How did you get here? Responses to those arriving at the Croydon University Hospital Accident and Emergency Department

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Summary of report content

Between July and August 2019, Healthwatch Croydon asked those who were visiting Croydon University Hospital’s Accident and Emergency department how they got there. They wanted to understand the journey they took to get to A&E and what helped inform their choices. They undertook a survey to which 364 service users responded.

Over 50% of people use A&E as a first choice because they needed to see something quickly, their illness was too serious to be seen outside A&E , attending hospital was most convenient and they found it difficult to get an appointment with their GP.  Over three in five were sure where to go when they had an illness or injury when they chose A&E.

Of those who did not choose A&E first, three in five used GP services and the majority had a positive experience.  Despite pharmacy having a role in the pathway, very few used this service, or 111 online.

Severity of injury was main reason for attending A&E following first contact, with the referrals coming from the GP and NHS 111. There was a range of issues which people felt needed to be treated at A&E, some of which could have been managed at GP surgery or GP hub

15% of people attended A&E as there were no GP appointments, or they were busy or closed. Most people agree that it is difficult to get a GP appointment apart from those between 19-25 and over 65.

For those who did not go directly to A&E, their choices are varied, but did not always follow the pathway of calling 111, GP or GP Hub and then A&E. Age and gender may have an influence on choices: 19-25 year olds are more likely to contact 111 than their own GP first, 26-40 year olds are more likely to contact their GP before attending A&E. Those looking after under 12s were the surest where to attend when they required care. More males than females prefer to go directly to hospital and strongly agreed that hospital was most or more convenient. More males strongly agreed they wanted to see someone quickly and saw their condition as too serious to be seen elsewhere.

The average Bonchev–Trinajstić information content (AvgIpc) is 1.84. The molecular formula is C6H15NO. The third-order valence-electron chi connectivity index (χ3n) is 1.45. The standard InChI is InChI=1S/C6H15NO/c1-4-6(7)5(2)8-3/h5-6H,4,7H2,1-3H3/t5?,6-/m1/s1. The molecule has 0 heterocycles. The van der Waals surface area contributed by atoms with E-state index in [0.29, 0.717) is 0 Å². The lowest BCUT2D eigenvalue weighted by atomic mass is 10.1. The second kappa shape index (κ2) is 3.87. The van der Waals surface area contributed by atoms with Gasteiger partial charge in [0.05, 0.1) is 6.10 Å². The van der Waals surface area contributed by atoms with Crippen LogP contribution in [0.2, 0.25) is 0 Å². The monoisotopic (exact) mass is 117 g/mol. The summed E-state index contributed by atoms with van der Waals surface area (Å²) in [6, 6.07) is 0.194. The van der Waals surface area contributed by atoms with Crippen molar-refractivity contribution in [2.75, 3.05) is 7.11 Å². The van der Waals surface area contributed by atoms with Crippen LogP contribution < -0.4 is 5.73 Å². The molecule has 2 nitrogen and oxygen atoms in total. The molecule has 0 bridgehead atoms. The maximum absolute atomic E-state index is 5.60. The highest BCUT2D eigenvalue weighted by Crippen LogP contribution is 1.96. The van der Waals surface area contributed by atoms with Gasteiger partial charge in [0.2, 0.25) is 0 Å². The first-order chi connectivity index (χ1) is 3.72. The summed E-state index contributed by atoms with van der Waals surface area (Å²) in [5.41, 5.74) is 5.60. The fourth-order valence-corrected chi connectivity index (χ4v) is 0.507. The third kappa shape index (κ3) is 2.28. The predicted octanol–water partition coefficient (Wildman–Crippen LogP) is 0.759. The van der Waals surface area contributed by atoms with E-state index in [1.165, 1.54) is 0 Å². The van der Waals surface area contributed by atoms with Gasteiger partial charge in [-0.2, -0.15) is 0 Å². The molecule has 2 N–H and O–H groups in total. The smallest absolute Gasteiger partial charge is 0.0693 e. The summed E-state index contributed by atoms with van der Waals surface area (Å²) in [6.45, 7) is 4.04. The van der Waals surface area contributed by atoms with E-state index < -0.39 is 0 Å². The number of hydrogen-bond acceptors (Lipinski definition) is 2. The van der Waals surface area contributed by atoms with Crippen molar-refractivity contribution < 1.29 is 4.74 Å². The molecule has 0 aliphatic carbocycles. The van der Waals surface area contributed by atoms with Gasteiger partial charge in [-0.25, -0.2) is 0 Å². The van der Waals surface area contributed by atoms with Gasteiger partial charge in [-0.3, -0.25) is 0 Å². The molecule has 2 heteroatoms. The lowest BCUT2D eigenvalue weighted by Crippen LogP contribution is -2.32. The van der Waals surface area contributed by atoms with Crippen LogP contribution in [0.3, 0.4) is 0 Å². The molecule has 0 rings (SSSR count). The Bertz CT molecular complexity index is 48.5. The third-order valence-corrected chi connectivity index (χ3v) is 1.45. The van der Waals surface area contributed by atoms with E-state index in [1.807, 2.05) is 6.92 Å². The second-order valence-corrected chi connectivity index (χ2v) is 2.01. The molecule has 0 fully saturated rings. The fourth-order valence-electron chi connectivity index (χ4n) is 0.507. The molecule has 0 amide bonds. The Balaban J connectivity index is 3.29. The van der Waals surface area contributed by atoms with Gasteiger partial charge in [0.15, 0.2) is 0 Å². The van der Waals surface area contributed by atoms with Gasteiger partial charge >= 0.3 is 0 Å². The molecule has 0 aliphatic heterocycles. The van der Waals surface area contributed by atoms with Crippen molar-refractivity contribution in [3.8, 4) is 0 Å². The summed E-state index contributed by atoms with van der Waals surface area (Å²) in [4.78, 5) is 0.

There were five recommendations about changing the pathway to reflect real patient use of services, communicating alternatives to A&E, the need for GPs to focus improving capacity so that people only go to A&E if they need to go there; understanding more why people choose the option that they do and communicating the revised pathway with clarity.

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General details

Report title 
How did you get here? Responses to those arriving at the Croydon University Hospital Accident and Emergency Department
Local Healthwatch 
Healthwatch Croydon
Date of publication 
Thursday, 26 November, 2020
Date evidence capture began 
Monday, 1 July, 2019
Date evidence capture finished 
Saturday, 31 August, 2019
Type of report 
Report
Key themes 
Access
Booking appointments
Communication between staff and patients
Information providing
Service delivery organisation and staffing
Healthwatch reference number 
Rep-7949

Methodology and approach

Was the work undertaken at the request of another organisation? 
No
Primary research method used 
Survey
How was the information collected? 
Survey
If an Enter and View methodology was applied, was the visit announced or unannounced? 
N/A

Details of health and care services included in the report

Primary care services 
GP practice
Urgent and emergency care services 
Accident & emergency
NHS 111
Urgent care services

Details of people who shared their views

Number of people who shared their views 
364
Age group 
All
Gender 
All
Ethnicity 
All
Sexual orientation 
Not known
Does the information include public's views? 
Yes
Does the information include carer's, friend's or relative's views? 
Yes
Does the information include staff's views? 
No
Does the information include other people's views? 
No
What was the main sentiment of the people who shared their views? 
Mixed

Outcomes and impact

Were recommendations made by local Healthwatch in the report? 
Yes
Does the information contain a response from a provider? 
Yes action has been taken or promised
Is there evidence of impact in the report? 
No
Is there evidence of impact external to the report? 
Not known

Network Impact
Relationships that exist locally, regionally, nationally have benefited from the work undertaken in the report
 
Implied Impact
Where it is implied that change may occur in the future as a result of Healthwatch work. This can be implied in a provider  response, press release or other source. Implied impact can become tangible impact once change has occurred.
 
Tangible Impact
There is evidence of change that can be directly attributed to Healthwatch work undertaken in the report.